On Aboriginal Veterans’ Day

Today is Aboriginal Veterans’ Day in Canada. I suppose this is a necessary part of the process of Truth and Reconciliation for our nation, but I find it an ambivalent undertaking.

It’s necessary, because so many Aboriginal men, and women, served in Canada’s Armed Forces despite their civilian status placing them in a position of exclusion, poverty and discrimination. First Nations people could not vote before 1960. They could and did serve.

All veterans live with ambivalence, owing to the fact that Canada’s military deployments are generally overseas, in other nations. The case is made that, by fighting over there, soldiers keep safe those at home. ‘We owe them our freedom,’ is the November refrain.

The rest of the year, the questions remain, as to whether we are exporting freedom or upholding colonial empire. Sometimes, in some places, the answer is clear one way or another. And that’s not for me to judge, and judging that is not the intent of this piece.

This I know: My dad joined the army at 17. He’d been raised non-Status, his Mi’gmaq father died young. He went to Church-run day schools, and left at age 12, walked into the bush with his dog to work at a logging camp run by his uncles.

Dad was a proud Ojibwe man. He hung the 1800s Treaty Gun he’d inherited on the wall above his 30/30. And he was proud to join the army, it meant he could be a man, make his mother proud, and gain the means to start his own family. He served in the UN Peacekeeping Forces in Egypt, Cyprus and Korea. He taught gunnery, as a Staff Sergeant, and carried the lessons of his army life on into civilian and family life, for better and for worse.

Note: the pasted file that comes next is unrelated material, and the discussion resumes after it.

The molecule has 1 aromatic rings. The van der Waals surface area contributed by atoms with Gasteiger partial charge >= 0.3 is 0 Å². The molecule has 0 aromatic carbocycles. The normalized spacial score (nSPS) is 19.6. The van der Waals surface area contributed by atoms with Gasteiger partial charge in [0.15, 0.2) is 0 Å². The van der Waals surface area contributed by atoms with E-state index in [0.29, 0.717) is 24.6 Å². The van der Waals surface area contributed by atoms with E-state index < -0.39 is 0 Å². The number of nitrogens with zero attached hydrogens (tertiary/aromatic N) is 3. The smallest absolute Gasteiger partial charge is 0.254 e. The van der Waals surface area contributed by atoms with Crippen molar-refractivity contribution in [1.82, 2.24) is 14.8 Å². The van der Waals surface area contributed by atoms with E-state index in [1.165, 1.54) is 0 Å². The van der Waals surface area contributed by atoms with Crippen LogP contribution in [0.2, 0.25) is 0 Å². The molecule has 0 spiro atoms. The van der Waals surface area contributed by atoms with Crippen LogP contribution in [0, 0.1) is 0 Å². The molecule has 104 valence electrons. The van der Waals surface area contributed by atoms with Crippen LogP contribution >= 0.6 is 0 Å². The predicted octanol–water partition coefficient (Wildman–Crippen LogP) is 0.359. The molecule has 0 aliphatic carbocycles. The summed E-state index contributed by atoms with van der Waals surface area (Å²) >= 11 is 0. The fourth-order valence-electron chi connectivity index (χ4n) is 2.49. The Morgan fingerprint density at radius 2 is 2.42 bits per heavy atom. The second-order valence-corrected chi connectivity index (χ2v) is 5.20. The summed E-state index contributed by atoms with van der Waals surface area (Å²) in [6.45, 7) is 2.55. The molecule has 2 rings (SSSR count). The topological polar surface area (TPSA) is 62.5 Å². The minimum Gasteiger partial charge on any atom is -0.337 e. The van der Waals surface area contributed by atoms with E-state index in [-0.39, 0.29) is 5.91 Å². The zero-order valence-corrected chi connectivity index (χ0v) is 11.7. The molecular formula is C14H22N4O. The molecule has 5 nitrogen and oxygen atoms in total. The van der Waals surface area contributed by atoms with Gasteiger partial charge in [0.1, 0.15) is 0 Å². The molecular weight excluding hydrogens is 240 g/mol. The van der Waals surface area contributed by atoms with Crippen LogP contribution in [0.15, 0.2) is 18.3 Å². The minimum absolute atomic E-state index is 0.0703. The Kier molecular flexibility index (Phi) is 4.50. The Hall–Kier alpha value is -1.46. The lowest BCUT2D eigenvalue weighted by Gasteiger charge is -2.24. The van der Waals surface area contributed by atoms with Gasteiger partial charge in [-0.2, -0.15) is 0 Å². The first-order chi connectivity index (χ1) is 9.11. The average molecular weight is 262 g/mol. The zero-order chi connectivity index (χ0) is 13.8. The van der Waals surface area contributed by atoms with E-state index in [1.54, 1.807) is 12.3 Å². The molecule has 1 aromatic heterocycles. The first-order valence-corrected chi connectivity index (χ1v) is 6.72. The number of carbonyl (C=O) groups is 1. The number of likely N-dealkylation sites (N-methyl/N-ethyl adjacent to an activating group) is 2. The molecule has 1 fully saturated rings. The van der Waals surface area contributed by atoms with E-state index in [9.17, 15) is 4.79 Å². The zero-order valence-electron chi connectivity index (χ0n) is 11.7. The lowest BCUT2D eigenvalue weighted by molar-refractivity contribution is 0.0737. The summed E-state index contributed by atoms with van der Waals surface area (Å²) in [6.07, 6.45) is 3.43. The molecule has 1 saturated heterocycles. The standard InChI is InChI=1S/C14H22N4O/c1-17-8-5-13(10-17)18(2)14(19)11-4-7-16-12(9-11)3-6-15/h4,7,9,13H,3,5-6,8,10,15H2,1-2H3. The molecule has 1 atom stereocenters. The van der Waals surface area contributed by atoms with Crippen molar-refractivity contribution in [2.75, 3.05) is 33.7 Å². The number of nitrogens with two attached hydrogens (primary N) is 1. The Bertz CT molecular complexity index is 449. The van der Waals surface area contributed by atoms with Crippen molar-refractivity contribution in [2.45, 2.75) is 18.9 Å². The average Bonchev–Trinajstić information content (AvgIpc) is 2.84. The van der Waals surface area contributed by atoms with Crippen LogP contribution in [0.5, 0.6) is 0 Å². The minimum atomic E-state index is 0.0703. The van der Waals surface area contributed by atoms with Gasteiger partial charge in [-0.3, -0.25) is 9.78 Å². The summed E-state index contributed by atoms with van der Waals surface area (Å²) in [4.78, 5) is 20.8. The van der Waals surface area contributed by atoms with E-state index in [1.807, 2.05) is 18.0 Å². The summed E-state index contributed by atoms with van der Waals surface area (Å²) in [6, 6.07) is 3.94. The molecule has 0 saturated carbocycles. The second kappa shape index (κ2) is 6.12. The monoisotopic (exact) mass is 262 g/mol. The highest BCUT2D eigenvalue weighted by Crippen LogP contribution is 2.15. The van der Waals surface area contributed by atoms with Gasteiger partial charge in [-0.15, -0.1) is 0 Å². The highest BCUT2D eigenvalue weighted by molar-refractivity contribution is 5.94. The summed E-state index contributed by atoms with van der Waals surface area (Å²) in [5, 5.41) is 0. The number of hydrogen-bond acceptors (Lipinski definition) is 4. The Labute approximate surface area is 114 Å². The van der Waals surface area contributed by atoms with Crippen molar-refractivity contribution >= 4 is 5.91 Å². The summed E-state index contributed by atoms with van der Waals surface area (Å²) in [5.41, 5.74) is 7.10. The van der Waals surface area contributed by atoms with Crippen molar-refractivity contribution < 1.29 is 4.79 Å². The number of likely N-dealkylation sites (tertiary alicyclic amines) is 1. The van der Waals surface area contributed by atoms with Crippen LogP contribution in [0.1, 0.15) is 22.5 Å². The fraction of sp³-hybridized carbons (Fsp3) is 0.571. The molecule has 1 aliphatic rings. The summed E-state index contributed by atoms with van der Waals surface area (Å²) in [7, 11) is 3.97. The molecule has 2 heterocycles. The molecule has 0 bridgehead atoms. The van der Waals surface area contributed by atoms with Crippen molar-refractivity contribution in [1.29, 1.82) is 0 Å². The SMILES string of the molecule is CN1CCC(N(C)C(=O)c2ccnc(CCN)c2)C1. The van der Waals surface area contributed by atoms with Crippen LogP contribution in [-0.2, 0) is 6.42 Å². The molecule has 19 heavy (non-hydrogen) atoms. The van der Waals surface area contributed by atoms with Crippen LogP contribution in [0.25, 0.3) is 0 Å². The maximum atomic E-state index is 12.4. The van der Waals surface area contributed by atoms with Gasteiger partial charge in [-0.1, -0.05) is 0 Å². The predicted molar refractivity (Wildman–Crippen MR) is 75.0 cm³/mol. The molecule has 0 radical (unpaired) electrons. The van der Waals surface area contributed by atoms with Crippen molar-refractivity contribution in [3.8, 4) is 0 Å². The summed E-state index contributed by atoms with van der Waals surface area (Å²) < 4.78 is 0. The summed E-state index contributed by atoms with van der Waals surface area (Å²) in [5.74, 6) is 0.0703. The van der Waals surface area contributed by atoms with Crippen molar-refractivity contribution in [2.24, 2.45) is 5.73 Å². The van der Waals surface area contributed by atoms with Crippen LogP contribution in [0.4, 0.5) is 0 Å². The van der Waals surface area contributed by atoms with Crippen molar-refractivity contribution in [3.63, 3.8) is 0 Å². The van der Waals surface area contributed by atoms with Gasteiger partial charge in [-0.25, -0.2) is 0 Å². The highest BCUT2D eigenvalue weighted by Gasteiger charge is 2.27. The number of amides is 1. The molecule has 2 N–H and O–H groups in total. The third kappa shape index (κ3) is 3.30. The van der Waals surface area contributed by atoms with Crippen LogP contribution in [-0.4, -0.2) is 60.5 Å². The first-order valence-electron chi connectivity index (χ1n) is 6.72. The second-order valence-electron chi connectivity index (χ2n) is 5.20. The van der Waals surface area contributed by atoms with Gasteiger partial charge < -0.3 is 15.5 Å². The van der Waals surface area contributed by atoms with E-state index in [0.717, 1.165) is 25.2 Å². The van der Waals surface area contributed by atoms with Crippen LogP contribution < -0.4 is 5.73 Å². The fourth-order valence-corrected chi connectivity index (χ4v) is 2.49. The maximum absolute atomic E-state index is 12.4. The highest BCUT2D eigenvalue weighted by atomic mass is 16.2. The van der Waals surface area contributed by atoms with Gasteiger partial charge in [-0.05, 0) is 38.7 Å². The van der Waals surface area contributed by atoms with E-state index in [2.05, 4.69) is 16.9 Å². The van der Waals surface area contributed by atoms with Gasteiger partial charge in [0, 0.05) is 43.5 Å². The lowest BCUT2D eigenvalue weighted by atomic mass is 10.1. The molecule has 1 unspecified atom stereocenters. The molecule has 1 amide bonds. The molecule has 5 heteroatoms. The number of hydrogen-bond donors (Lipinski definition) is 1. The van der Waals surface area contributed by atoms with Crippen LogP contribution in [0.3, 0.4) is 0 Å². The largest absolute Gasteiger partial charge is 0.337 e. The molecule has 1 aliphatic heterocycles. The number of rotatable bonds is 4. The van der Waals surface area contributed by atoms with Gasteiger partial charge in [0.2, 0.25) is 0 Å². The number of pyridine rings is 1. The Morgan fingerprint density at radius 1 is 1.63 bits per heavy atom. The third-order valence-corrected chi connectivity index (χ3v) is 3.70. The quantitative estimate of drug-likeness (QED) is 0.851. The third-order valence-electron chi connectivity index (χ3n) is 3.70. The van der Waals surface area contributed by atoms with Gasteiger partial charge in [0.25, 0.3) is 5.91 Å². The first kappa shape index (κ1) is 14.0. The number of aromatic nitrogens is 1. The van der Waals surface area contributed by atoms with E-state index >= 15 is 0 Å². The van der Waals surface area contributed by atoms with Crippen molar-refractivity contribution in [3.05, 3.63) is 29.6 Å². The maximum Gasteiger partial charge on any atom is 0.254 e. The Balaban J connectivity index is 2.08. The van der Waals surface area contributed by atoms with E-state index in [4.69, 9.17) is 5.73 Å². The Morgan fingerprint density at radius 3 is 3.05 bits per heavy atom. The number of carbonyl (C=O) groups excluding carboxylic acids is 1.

For better, he knew how to teach: when I was 3, my sibs and I almost burnt down our house. Dad, ex-Army, was away at work. We had coal oil lamps. While Mom was out milking the cow, we played a fascinating new game, based on the TV show we’d seen at Grandma’s (no TV in our backcountry house). We were the Jetsons, leaping from bed to bed, shrieking with joy as our shadows grew and shrank, just like George and Jane going through their shrinking machine. Fun, until someone slipped, and a lamp toppled onto a bed.

We went into action, as Dad had drilled us, because fire is always a risk in a wood house with a wood stove and coal oil lamps, even without Jetson-induced japes. Big Sister ran and wrapped up Baby Sister and took her outside. Big Brother seized a heavy quilt and smothered the flame. Me, I ran down through the dark to the barn to get Mom.

As I recall, Mom and Dad were too proud of our emergency response to punish us for our carelessness, though of course they made it clear that we should take to heart that we must never be so careless again.

For worse, he lived with what today might be diagnosed as PTSD. It affected all of us.

Here are some of the photos he chose to keep. These people would also carry scars affecting their families and communities. They’re part of the reason he didn’t glorify war.

Egypt, Boy on Tank 1

Koreans scavenging 1954 1

I don’t know what he’d make of Canada’s current overseas involvements.

I do know that, today and on Remembrance Day, I’ll sift through pictures and memories and keep on in the work of living with the legacy of his life as a soldier.

To all Veterans, and all veterans families, all over the world, may we find ever more peaceful and just ways of living together in this world of wonders.

All My Relations



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